On Friday 19 February, the European Commission announced that it had formally launched the procedure to adopt two adequacy decisions for data transfers to the UK. While the decisions have not yet been adopted, it marks significant progress and the possibility of the adequacy procedure being concluded in the coming months.
The UK is currently in the temporary ‘grace period’ or ‘bridge’ for transfers from the EEA to the UK provided for in the EU-UK Trade and Cooperation Agreement, and is seeking an adequacy decision to allow the free flow of personal data to continue. (For more information on the ‘grace period’, please click here.)
Draft Adequacy Decisions
The European Commission has issued draft adequacy decisions for transfers of personal data to the UK in respect of the GDPR and the Law Enforcement Directive. In each, after setting out its detailed consideration the European Commission indicates that it has concluded that the UK has an essentially equivalent (i.e. adequate) level of data protection to that provided for in EU law, which is required for an adequacy finding.
This follows an in-depth consideration of the UK’s domestic law and international commitments (including in respect of the European Convention on Human Rights), and the mechanisms for oversight and redress in place.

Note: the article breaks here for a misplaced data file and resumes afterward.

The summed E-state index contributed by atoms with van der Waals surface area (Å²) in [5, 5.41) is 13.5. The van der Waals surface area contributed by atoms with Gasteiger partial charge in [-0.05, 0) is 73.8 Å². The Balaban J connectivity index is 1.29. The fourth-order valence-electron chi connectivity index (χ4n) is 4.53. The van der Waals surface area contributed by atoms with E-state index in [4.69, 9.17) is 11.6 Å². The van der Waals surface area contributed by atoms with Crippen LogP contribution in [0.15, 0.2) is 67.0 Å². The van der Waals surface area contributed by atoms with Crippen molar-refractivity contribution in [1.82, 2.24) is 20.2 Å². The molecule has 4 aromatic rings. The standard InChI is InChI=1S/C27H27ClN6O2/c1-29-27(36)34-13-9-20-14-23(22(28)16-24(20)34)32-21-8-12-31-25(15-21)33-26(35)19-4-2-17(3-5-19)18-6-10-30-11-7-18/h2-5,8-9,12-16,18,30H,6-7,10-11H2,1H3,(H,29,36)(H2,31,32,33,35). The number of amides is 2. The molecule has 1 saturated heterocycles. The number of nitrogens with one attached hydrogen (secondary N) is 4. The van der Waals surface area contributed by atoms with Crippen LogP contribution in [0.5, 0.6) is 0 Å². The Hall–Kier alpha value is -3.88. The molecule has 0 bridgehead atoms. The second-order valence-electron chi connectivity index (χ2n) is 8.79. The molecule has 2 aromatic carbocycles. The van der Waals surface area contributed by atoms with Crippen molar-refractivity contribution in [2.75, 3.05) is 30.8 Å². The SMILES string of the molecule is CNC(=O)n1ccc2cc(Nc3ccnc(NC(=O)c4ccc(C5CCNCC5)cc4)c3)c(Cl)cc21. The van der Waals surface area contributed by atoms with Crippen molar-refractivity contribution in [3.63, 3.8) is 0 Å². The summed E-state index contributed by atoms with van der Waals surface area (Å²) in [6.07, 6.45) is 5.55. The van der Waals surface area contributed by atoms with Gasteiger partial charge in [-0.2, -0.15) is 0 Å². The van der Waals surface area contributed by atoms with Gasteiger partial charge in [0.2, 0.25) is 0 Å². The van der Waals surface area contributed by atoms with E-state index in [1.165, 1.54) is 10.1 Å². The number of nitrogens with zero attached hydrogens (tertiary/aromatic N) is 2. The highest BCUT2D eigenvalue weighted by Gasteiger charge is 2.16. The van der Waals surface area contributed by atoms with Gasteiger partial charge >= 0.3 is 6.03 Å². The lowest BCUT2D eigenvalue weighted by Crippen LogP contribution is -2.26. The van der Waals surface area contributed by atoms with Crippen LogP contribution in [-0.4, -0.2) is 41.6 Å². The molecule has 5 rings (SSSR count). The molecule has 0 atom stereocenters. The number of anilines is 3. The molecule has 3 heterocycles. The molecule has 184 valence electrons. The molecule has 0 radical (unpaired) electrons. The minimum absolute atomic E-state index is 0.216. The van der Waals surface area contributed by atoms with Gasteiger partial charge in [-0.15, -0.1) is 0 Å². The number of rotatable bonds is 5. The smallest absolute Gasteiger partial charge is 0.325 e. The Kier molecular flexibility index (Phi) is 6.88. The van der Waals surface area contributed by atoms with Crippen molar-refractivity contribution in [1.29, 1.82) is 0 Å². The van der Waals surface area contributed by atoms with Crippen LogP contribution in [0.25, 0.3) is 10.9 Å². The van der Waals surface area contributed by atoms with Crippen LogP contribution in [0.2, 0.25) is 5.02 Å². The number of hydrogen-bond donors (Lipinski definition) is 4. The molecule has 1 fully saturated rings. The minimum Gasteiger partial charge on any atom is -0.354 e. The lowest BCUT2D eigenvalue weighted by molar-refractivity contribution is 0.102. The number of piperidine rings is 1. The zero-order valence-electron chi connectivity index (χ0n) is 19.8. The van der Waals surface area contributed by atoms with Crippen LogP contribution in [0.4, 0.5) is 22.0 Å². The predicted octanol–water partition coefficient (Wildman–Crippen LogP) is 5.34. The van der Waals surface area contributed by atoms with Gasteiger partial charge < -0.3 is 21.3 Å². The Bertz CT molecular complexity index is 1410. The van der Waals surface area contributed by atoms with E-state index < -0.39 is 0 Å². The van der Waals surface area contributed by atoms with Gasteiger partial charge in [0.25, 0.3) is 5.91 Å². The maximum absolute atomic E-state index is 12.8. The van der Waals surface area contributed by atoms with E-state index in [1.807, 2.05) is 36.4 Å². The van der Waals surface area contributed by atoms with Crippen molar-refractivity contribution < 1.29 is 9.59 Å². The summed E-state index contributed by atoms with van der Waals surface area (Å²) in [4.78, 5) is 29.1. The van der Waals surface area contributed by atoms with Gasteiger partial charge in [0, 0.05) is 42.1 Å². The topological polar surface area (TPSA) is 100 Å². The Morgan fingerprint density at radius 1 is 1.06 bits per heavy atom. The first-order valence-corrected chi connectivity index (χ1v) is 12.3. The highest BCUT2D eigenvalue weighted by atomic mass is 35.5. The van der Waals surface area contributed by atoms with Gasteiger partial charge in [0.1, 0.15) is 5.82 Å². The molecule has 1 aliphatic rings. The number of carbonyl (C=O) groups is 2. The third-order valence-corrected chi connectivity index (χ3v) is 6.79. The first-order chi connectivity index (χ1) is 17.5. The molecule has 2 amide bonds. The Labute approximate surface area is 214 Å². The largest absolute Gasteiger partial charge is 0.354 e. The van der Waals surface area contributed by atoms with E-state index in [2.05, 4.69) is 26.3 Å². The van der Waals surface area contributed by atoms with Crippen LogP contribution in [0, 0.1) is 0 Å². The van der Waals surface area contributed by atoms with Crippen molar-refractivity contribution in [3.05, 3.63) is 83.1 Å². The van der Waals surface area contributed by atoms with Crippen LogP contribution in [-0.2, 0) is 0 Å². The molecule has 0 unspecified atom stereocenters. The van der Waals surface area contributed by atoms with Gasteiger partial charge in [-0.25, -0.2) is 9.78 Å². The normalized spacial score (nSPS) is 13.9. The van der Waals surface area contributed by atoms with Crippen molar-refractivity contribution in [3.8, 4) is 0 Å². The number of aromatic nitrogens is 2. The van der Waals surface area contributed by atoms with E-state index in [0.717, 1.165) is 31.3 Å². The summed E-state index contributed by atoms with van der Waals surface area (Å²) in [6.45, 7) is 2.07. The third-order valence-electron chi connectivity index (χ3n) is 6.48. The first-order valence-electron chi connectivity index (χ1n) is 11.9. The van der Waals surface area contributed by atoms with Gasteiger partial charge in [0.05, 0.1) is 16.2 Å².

This is the first formal step in a process which would mean that, if successfully concluded, personal data could continue to flow freely from the EU to the UK (provided other GDPR obligations are met).
The draft adequacy decisions will next be scrutinised by the European Data Protection Board (‘EDPB’), which will produce a non-binding opinion, and must then be approved by a panel of representatives from the EU Member States. It is currently unclear how long this process will take.
Currently, the grace period runs until the end of April 2021, but may be extended until the end of June 2021. If the GDPR adequacy decision is not adopted by the end of the grace period, businesses wishing to continue to transfer personal data from the EU to the UK will need to consider if they need to provide for appropriate safeguards, including standard contractual clauses, to continue such transfers lawfully.
Should the adequacy decision be approved prior to the end of the grace period, it will mean the continuation of frictionless data transfers between the EU and UK. The UK Information Commissioner has welcomed the current development and, if adopted, it would be a relief for many businesses wishing to avoid further expenditure to guarantee ongoing transfers to the UK; however, the story is not yet over and we will wait to see if the decisions are adopted as hoped.